Deep red is generally the colour that comes to mind when thinking of garnets, but the family actually encompasses gems of nearly every colour, bar blue.
Some garnet varieties change colour in different lights and some exhibit stars. The blood-red coloured garnet is known as Pyrope garnet, whose colour is due to chromium. Its best examples come from Bohemia and South Africa, where they are found as accessory minerals in diamond mines.
Other reddish varieties of garnets include the Almandine garnet, which ranges from red to orange to brown. A cross between the pyrope and almandine garnet is the Rhodolite garnet, which is a beautiful purple-red colour. In Victorian times, garnets were commonly used in jewellery, and often cut in a domed style called a carbuncle to lighten their colour.
Grossular garnets (grossularites) occur in red, orange, yellow, green and even colourless shades. Well-known members of the grossular garnets are Hessonite (orange to yellow) and Tsavorite (green), although many other colours come under the Grossular heading. Spessartite (or spessartine) garnets are deep orange, due to the presence of iron and manganese impurities.
A particularly valuable and rare variety of green garnet is the Demantoid garnet, the finest examples coming from the Ural mountains in Russia and found in the 19th century jewellery favoured by the Tsars.
The name 'garnet' is derived from the Latin ‘granum’ meaning grain. This is a reference to the gem’s typical cabochon-cut shape, which looks like the red seeds of a pomegranate.
The use of garnet dates back to biblical times, with several references to the gem in the Bible. Legend has it that a large garnet adorned a pedestal in the middle of Noah's Ark. The brightness of the stone was said to illuminate the sea, allowing the ship to travel safely through the night.
Talismans set with garnet were believed to protect warriors during war and bring them peace and tranquility when they returned. The gems were also set into signet rings, belt buckles and other personal objects of adornment to protect soldiers during battle. During the 1600s, garnet was said to halt the flow of blood, thus it was often used as a remedy for heavy blood loss.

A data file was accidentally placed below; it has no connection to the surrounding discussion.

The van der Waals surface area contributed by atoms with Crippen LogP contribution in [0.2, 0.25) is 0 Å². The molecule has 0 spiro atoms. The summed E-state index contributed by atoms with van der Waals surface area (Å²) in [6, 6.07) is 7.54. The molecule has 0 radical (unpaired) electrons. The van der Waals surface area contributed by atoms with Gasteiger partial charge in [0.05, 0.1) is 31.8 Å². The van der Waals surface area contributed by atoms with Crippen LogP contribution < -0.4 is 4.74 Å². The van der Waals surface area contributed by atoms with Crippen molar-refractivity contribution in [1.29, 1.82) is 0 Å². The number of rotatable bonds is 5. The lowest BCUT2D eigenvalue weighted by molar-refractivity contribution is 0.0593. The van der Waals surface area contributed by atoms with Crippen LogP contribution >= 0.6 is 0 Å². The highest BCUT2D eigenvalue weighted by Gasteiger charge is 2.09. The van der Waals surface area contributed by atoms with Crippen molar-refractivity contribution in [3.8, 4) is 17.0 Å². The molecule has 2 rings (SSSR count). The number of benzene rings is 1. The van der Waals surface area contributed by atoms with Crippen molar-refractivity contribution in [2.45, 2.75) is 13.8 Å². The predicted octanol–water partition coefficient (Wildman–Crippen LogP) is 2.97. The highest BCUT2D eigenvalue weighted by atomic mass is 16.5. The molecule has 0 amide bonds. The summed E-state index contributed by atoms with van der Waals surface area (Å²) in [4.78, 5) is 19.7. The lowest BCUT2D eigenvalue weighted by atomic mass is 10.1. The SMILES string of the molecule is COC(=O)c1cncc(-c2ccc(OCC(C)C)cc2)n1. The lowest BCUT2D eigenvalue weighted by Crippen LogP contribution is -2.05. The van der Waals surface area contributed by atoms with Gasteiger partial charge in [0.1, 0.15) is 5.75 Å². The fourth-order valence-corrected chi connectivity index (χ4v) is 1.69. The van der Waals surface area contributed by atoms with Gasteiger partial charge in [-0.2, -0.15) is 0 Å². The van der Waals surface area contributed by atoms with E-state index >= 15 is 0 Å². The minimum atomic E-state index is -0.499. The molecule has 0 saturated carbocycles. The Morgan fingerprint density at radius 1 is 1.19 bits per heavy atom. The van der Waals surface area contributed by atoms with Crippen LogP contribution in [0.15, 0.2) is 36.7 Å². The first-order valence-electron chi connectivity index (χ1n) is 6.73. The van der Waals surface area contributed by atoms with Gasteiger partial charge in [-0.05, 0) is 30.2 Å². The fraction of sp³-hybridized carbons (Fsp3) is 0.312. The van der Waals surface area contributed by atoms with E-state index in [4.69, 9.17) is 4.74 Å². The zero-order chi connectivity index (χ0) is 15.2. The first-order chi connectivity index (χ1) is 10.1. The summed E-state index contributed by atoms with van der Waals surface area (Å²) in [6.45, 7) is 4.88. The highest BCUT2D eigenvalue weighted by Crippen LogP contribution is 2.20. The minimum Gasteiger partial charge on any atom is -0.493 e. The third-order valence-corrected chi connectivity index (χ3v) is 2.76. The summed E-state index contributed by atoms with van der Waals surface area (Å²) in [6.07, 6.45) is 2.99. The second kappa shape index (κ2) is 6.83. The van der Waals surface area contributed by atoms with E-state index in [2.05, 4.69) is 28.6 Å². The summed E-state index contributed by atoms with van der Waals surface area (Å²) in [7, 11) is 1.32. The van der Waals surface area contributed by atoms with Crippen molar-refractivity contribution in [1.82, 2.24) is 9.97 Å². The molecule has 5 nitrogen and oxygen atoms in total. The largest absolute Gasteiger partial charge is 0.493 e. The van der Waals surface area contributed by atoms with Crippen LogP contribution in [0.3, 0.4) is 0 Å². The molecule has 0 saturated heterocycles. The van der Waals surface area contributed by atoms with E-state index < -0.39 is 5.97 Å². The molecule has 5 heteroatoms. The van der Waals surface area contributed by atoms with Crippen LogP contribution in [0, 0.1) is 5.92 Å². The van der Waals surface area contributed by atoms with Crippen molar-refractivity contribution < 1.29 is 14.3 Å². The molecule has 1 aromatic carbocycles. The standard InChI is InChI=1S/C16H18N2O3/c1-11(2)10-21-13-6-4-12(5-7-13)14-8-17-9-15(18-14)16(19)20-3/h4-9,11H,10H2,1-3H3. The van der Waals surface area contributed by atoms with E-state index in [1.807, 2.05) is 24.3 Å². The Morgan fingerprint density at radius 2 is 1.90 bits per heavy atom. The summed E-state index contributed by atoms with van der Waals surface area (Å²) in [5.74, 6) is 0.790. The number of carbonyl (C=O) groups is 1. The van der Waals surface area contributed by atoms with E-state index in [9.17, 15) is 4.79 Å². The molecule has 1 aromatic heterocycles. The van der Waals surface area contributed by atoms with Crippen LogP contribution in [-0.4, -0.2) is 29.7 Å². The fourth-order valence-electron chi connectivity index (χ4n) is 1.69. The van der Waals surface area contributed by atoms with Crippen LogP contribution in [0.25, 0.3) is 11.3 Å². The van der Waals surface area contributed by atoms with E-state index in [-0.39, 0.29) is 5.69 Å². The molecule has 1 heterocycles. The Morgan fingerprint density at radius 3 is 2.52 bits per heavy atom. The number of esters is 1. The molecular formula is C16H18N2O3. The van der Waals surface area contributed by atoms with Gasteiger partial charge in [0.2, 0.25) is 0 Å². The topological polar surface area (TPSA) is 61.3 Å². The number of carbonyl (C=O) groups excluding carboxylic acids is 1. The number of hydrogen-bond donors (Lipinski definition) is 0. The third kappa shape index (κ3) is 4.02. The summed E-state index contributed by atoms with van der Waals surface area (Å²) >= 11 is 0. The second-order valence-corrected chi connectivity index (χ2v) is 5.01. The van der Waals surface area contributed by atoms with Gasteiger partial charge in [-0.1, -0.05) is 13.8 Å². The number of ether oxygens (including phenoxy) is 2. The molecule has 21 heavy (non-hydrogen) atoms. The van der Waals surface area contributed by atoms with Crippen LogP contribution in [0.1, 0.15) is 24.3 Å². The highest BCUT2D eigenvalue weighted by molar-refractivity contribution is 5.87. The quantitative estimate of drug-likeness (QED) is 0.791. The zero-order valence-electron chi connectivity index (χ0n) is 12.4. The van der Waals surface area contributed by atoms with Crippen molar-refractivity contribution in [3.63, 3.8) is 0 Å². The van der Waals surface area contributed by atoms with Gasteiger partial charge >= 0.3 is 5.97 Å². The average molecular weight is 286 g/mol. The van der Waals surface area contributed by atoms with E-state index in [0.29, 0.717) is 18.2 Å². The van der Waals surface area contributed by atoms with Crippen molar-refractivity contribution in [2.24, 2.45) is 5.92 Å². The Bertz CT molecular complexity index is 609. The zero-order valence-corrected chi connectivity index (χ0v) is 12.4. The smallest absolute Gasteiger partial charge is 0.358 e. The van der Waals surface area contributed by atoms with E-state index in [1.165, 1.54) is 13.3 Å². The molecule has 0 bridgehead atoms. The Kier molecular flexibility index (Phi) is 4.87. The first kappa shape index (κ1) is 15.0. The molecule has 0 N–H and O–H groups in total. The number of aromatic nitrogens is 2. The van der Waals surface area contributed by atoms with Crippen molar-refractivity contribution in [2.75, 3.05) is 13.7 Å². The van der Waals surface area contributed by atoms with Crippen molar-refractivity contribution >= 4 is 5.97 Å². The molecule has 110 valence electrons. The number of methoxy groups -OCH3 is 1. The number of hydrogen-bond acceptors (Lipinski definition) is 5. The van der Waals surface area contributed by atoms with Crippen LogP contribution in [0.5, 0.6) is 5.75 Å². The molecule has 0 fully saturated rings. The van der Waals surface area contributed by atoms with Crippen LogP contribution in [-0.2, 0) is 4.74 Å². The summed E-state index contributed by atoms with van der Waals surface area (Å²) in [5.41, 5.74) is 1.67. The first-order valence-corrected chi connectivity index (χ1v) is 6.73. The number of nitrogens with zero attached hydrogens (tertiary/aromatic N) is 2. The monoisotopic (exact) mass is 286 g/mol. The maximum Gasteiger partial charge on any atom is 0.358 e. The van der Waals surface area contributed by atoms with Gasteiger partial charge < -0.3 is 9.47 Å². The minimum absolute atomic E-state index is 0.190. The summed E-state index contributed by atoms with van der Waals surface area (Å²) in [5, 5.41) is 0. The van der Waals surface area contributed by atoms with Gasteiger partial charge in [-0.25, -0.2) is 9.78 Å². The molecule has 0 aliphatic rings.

More recent appearances of garnet include its inclusion in an ornate 19th century cabochon flower brooch owned by Jacqueline Kennedy Onassis. The piece fetched $US145,000 at a Sotheby's auction in 1996.
The garnet's continuing popularity lies in its natural untreated beauty, the extensive range of colours available and its brilliance, owing to its high refraction of light.
The grainy texture of garnets also makes them useful in the abrasives industry for smoothing and grinding objects.
With a rating of 7.5 on the Mohs' scale, garnet is a tough stone that will withstand everyday wear and can be set into jewellery pieces with minimal fuss. A simple cleaning regime of wiping the stone with a dry, soft cloth is sufficient to keep a garnet looking beautiful.
Fact SheetHardness: 7.5
Variety of: Contains compounds of silica, aluminum, calcium, iron and magnesium.
Found: Throughout Africa, Europe, America, Asia and Australia.
Modern birthstone: garnet
Traditional birthstone: Lapis
Mystical birthstone: Onyx
Ayurvedic birthstone: Ruby
Zodiac BirthstonesSagittarius (November 23 - December 20) Topaz
Capricorn (December 21 - January 19) Ruby
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